Governor updates county risk levels for Jan. 1, 2021

Lane County remains ‘extreme risk’ as Florence’s numbers rise

Dec. 29, 2020 — SALEM — Oregon Gov. Kate Brown announced updates to county risk levels under the state's public health framework to reduce transmission and protect Oregonians from COVID-19. The framework uses four different risk levels for counties based on COVID-19 spread — extreme risk, high risk, moderate risk and lower risk — and assigns health and safety measures for each level.
Effective Jan. 1, 2021, through Jan. 14, there will be 24 counties in the extreme risk level, five at high risk, zero at moderate risk and seven at lower risk. Lane County remains at extreme risk, though neighboring counties Douglas, Lincoln and Coos have shifted down to high risk.

“After weeks of diligent work by local leaders and public health officials to implement health and safety measures in their communities, this week’s county data is a welcome sign that we are making progress in stopping the spread of COVID-19 in Oregon,” said Brown. “The county risk level framework is meant to put us on track to reopen our schools, businesses and communities. It is not easy.”

In Florence, cases of COVID-19 have surpassed 80 as four cases were reported from one social gathering. Of those, three have been hospitalized. According to PeaceHealth Peace Harbor Medical Center, all of PeaceHealth Oregon’s hospitalized COVID-19 patients are treated at PeaceHealth Sacred Heart Medical Center at RiverBend in Springfield.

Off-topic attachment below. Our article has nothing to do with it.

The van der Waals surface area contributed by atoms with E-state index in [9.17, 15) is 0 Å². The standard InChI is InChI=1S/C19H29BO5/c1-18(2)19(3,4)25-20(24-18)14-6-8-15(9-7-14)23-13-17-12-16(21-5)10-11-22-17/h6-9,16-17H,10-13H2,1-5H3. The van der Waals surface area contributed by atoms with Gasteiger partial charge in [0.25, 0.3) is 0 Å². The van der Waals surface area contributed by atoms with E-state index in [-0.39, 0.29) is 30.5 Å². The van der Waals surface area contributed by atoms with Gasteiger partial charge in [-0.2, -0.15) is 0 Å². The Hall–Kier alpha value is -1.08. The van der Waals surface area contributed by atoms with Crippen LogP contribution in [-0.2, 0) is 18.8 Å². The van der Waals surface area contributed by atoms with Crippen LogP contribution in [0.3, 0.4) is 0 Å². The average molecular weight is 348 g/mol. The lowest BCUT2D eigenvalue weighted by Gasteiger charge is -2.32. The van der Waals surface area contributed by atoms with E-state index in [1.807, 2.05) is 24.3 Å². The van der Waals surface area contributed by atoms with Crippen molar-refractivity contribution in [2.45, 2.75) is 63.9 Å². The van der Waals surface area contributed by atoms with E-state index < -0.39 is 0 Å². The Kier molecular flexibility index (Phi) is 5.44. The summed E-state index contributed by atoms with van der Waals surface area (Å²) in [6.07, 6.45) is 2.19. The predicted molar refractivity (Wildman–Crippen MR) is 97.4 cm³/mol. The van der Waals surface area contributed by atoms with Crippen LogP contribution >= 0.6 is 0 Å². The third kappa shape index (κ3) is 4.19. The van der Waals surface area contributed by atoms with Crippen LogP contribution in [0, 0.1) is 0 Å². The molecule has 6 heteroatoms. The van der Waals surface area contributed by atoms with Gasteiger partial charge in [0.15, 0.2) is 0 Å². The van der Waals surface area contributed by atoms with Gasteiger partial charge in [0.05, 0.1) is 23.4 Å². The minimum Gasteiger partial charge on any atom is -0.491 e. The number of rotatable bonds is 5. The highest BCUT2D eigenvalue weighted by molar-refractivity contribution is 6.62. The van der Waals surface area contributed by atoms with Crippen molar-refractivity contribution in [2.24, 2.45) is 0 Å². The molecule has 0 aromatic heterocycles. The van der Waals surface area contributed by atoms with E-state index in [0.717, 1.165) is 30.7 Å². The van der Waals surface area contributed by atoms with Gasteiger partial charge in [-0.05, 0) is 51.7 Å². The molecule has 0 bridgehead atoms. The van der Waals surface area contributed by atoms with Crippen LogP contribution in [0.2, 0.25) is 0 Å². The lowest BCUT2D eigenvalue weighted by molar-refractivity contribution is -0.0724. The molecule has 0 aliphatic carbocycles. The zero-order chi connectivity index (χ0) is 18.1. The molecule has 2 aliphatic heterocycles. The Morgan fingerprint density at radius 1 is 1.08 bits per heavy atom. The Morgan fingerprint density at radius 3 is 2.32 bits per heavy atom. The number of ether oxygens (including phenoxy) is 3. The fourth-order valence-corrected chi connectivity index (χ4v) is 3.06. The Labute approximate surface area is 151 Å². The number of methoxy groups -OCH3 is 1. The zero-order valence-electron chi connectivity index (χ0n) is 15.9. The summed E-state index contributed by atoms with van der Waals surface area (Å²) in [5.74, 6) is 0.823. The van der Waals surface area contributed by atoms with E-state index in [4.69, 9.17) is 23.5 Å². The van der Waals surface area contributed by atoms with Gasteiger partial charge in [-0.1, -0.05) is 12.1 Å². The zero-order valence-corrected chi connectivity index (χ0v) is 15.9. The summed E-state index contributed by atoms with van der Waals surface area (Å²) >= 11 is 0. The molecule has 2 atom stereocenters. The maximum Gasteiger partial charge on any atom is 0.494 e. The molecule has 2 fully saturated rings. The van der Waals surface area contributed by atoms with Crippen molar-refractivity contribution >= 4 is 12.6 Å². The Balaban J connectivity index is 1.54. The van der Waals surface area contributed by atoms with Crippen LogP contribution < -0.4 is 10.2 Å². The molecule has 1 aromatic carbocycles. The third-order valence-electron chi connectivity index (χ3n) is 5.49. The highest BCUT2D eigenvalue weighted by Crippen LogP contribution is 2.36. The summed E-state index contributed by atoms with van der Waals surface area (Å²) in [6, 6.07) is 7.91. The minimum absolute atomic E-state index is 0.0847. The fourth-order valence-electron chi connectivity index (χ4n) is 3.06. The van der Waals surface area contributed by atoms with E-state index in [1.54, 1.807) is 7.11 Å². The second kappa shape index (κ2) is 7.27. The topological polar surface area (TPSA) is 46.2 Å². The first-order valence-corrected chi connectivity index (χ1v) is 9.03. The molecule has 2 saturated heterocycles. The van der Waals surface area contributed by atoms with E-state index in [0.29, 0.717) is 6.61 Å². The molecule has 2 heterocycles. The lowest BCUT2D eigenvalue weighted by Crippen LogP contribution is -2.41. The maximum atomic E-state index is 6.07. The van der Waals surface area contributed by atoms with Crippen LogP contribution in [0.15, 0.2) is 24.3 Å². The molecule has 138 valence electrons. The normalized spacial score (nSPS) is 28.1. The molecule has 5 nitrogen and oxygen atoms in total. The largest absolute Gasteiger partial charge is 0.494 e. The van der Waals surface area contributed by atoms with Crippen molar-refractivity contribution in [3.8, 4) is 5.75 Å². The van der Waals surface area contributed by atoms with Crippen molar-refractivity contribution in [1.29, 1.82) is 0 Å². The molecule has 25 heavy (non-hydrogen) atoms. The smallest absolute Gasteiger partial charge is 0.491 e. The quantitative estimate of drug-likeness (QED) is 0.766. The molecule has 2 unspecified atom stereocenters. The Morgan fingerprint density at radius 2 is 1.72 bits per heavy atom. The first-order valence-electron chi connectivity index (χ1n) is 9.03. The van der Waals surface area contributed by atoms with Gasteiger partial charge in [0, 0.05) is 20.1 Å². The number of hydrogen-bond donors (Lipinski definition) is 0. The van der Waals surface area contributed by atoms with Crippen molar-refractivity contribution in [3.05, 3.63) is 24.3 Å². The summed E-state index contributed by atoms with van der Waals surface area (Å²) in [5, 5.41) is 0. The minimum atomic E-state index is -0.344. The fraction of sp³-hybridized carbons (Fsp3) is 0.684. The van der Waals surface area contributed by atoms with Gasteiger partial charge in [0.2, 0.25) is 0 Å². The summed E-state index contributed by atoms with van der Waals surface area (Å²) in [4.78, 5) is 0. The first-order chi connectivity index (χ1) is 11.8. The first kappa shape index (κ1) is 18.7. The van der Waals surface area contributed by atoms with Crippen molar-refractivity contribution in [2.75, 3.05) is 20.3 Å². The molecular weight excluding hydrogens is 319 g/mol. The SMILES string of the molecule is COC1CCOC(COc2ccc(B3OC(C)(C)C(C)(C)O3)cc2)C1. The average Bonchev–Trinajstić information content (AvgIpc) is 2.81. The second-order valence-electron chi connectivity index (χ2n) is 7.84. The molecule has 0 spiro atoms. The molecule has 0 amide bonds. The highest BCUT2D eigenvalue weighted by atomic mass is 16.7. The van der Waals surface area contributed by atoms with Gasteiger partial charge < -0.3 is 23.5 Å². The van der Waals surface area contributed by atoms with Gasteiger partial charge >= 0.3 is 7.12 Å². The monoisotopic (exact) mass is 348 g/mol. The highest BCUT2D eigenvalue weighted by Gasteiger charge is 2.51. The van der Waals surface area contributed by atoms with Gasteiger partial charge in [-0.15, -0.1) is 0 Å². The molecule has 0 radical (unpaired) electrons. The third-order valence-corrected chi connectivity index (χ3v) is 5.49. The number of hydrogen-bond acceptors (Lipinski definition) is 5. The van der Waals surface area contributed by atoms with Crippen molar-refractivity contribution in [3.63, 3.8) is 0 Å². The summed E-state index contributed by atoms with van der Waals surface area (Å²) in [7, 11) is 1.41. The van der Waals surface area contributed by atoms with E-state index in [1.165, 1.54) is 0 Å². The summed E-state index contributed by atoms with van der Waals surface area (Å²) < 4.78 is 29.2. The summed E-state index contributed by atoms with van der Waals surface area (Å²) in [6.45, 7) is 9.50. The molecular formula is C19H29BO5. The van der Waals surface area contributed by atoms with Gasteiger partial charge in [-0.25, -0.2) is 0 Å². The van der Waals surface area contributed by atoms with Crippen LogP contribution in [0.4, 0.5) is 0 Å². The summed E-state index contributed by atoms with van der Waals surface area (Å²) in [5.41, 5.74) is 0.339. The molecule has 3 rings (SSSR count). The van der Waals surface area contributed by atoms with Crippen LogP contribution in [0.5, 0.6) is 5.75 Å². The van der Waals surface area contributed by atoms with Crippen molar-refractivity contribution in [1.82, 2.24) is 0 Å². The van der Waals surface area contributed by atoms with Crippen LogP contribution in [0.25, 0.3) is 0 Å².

According to the governor, “high risk” is the first county level in which some businesses and facilities can resume offering indoor services with health and safety measures and capacity limits in place.

“Oregon families and businesses have made incredible sacrifices,” Brown continued. “If we work together, we will see more counties begin to lower their COVID-19 risk levels. If communities let down their guard too early, we could see our hard-won progress unravel just as quickly.”

The Oregon Health Authority will examine and publish county data weekly. County risk levels will be reassigned every two weeks. The first week's data will provide a “warning week” to prepare counties for potential risk level changes. The next assignment of risk levels will take effect Jan. 15. 
In the meantime, the state has begun providing vaccinations to health care workers.
“Every week, more Oregonians are being vaccinated against this deadly disease. But, until vaccines are widely available with high participation rates, the surest way to open our communities is to continue practicing the measures we know are effective in reducing the spread of COVID-19 — wear your mask, keep physical distance from others, avoid gatherings, wash your hands often, and stay home when you are sick,” Brown said.
Updates to Warning Week data and county risk levels will be posted at



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